My dear, sweet daughter. I love her so. I truly do. When she is exposed to peer pressure and gives in, even though she admits that she knows better, it hurts. When people make fun of her, it hurts me as much as it hurts her.
So, y'all might remember the crayon incident of last year. This year has given us a lunch sharing incident. The lunchtime rule last year was absolutely no sharing. It seemed to be a reasonable rule to me. Apparently, it wasn't carried out across the board. I'll tell you why I think so in just a minute. So, K- knows about the rule. She followed the rule to the letter last year.
She had a harder time with that this year.
She has a friend that likes to share bits and bites of her lunch. Don't get me wrong, generally sharing is a good thing, but when a rule is a rule, we must follow. K- would tell me that she shared bits of her lunch and the other shared bits back. I first started with some gentle reminders.
"K-, you remember that is against the rules, right?"
The next day, rinse and repeat.
"K-, I expect you not to share your lunch tomorrow."
The next day, rinse and repeat.
"But K- you know it is a rule that you aren't allowed to share."
"But mommy, I didn't even get caught."
Hmmm. Like a knife right through the heart. My child knew right from wrong but still chose the wrong path.
"K-, this may seem harsh, but if you share your lunch tomorrow with B-, you will lose your TV. I understand that you don't like the rule. I understand that it may be a rule that you don't want to follow, but there are rules that B-'s mom and I have to follow that we don't want to."
The next day, she did not share her lunch. The last time she shared it, she did so because she was told that she wouldn't be their friend anymore if she didn't. (Her friend had a fondness for the dehydrated marshmallows in K-'s S'mores Goldfish cracker mix.)
A knife straight through her heart. If you really want to take my only child down to complete compliance, tell her that you won't be her friend. She'll walk through fire to keep a friend. In some ways, that is good. It is good to be kind, patient, loving and understanding. It is not good to sacrifice what you know is right from wrong just to retain a friendship.
But she's only 6.
So the sharing thing, I think that her class was so strict on the no sharing policy because of a peanut allergic child. I didn't come to that conclusion until after the whole threat of TV loss bit happened.
Then their is K-'s speech. Her progress has been great. Truly, she is in much better shape than she was last year. Over the summer, she ended up sliding on her "sh" a little. It is a hit and miss. Her "r" tends to be "w."
We had gone on a play date at a friend's house the other day. These are our friends that moved back from Wisconsin. K- and E- have been friends from the very beginning. The girls are 7 weeks apart and even though they experienced 4 years of intermittent play, they always rolled back into playing like they had been together yesterday and the girls truly have never missed a beat-- ever.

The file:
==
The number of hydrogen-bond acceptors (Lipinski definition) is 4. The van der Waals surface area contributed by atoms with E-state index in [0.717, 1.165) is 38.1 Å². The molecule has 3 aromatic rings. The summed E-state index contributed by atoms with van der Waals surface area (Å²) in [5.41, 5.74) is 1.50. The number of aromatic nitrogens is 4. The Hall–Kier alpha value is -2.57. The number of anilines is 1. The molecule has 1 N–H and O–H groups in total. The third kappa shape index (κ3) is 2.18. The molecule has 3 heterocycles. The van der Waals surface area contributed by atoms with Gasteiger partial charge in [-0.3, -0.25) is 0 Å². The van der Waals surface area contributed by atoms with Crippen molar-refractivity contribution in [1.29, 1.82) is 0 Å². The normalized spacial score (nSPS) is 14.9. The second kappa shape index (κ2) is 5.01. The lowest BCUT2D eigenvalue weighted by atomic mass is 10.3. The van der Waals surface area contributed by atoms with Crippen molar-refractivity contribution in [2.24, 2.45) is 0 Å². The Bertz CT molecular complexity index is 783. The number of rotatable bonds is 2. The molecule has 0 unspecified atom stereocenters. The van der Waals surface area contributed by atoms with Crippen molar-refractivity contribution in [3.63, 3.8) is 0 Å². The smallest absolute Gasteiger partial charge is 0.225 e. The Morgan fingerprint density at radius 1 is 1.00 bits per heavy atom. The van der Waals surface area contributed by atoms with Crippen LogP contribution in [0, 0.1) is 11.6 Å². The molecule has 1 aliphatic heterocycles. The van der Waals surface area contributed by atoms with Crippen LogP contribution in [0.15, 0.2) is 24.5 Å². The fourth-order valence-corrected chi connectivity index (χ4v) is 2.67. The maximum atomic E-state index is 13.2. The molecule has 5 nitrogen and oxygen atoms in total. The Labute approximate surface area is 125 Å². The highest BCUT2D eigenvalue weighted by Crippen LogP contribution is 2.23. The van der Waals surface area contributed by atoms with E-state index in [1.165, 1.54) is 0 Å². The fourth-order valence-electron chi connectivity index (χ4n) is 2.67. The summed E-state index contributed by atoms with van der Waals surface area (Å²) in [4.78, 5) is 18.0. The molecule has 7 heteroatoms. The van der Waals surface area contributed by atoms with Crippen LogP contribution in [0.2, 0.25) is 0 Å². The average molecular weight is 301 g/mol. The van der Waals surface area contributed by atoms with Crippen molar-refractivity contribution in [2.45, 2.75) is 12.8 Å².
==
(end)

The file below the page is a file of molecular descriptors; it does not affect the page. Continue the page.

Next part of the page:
They were outside playing and E-'s neighbor friend had come to talk. She is 5 and in kindergarten where E- attends school. When we were on our way home, it seems that fence girl was making fun of K-'s speech. I have to say that K- has become a bit more upset when that happens. I told her that is why she visits with Mrs. D- and that Mrs. D- is doing a good job of pulling all of her words around. I told her about how sorry I was that she was made fun of. "Well mom, at least I'm not Chinese." "You mean speak Chinese?" "Oh, yeah! That's what I meant!" (So as not to offend, most people here only speak English. We have very little exposure to other languages where we live. Yes, it is unfortunate.)
We want K- to grow up and know that she is good enough, smart enough and that people like her. (Yes, channeling Stewart, even though that is my husband's thing.) We don't want her to go against what she knows is correct just to retain a friend.
I don't expect her to be perfect. I suppose that I wouldn't want her to be perfect. I just want her to be her-- quirks and all.
We want her to stand up for herself, but we don't want her to be over-powering and rude. We want her to continue to be considerate and kind, not hard-hearted.
Any words of advice?
Smiles in my weekend:
- K- got her flu shot on Friday after school at the Walgreen's Take Care Clinic. The best part? With only a whimper, she got the shot and it was all good. Last year, it took 5 very big women to hold her at the city Health Department H1N1 Flu Shot Clinic. When I explained to the LPN on duty the massive improvement (yes, I had tears in my eyes as I was so happy and incredibly relieved), she gave K- a pencil for a job well done.
- K- tagged along with me to the Women's Ministry Brunch yesterday. Though she was the only child there, they were happy to have her and she behaved spectacularly.
- K- tagged along with me this evening to choir practice. We went immediately after soccer. In fact, we had to leave a few minutes early from soccer to make the trek back across the county-- from the northernmost to the southern end-- and I sat my fanny down in the choir loft at exactly 4:30 PM. She played with the kids and one 22 month old followed K- everywhere she went. In fact, we had a salad and dessert dinner all together and J- sat right along side K- and loved it! We were able to have a nice time visiting with some folks that I don't normally get to talk to. K- kept J- occupied and we left well fed.
Have a great day!